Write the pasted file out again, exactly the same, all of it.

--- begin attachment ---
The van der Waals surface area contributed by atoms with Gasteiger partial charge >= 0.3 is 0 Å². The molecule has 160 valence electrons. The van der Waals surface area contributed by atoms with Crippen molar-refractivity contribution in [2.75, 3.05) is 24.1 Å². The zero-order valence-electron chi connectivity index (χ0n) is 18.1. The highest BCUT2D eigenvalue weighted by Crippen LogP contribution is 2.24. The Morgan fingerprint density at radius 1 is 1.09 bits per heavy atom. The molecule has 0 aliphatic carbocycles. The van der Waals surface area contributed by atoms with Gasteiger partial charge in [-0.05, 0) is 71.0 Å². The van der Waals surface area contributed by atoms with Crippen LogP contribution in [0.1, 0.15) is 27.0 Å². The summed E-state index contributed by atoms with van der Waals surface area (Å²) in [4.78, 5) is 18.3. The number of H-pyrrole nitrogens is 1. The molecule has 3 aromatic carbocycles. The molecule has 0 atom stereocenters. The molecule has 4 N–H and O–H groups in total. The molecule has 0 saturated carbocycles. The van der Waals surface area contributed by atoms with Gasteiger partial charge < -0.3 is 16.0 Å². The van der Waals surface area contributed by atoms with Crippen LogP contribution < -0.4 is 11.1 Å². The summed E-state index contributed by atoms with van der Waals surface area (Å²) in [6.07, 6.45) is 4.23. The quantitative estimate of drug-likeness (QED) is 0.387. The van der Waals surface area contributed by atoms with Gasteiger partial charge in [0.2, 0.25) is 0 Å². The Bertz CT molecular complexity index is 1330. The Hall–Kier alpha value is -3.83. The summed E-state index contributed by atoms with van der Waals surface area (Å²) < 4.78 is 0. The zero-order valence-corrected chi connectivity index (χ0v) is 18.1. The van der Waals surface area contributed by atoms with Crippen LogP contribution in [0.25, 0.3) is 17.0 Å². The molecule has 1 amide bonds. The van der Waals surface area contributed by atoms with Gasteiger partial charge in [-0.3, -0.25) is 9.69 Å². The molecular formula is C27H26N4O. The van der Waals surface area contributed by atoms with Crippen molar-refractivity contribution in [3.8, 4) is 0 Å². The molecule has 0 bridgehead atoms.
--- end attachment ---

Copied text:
The van der Waals surface area contributed by atoms with Gasteiger partial charge >= 0.3 is 0 Å². The molecule has 160 valence electrons. The van der Waals surface area contributed by atoms with Crippen molar-refractivity contribution in [2.75, 3.05) is 24.1 Å². The zero-order valence-electron chi connectivity index (χ0n) is 18.1. The highest BCUT2D eigenvalue weighted by Crippen LogP contribution is 2.24. The Morgan fingerprint density at radius 1 is 1.09 bits per heavy atom. The molecule has 0 aliphatic carbocycles. The van der Waals surface area contributed by atoms with Gasteiger partial charge in [-0.05, 0) is 71.0 Å². The van der Waals surface area contributed by atoms with Crippen LogP contribution in [0.1, 0.15) is 27.0 Å². The summed E-state index contributed by atoms with van der Waals surface area (Å²) in [4.78, 5) is 18.3. The number of H-pyrrole nitrogens is 1. The molecule has 3 aromatic carbocycles. The molecule has 0 atom stereocenters. The molecule has 4 N–H and O–H groups in total. The molecule has 0 saturated carbocycles. The van der Waals surface area contributed by atoms with Gasteiger partial charge < -0.3 is 16.0 Å². The van der Waals surface area contributed by atoms with Crippen LogP contribution < -0.4 is 11.1 Å². The summed E-state index contributed by atoms with van der Waals surface area (Å²) in [6.07, 6.45) is 4.23. The quantitative estimate of drug-likeness (QED) is 0.387. The van der Waals surface area contributed by atoms with Gasteiger partial charge in [0.2, 0.25) is 0 Å². The Bertz CT molecular complexity index is 1330. The Hall–Kier alpha value is -3.83. The summed E-state index contributed by atoms with van der Waals surface area (Å²) < 4.78 is 0. The zero-order valence-corrected chi connectivity index (χ0v) is 18.1. The van der Waals surface area contributed by atoms with Crippen LogP contribution in [0.25, 0.3) is 17.0 Å². The molecule has 1 amide bonds. The van der Waals surface area contributed by atoms with Gasteiger partial charge in [-0.3, -0.25) is 9.69 Å². The molecular formula is C27H26N4O. The van der Waals surface area contributed by atoms with Crippen molar-refractivity contribution in [3.8, 4) is 0 Å². The molecule has 0 bridgehead atoms.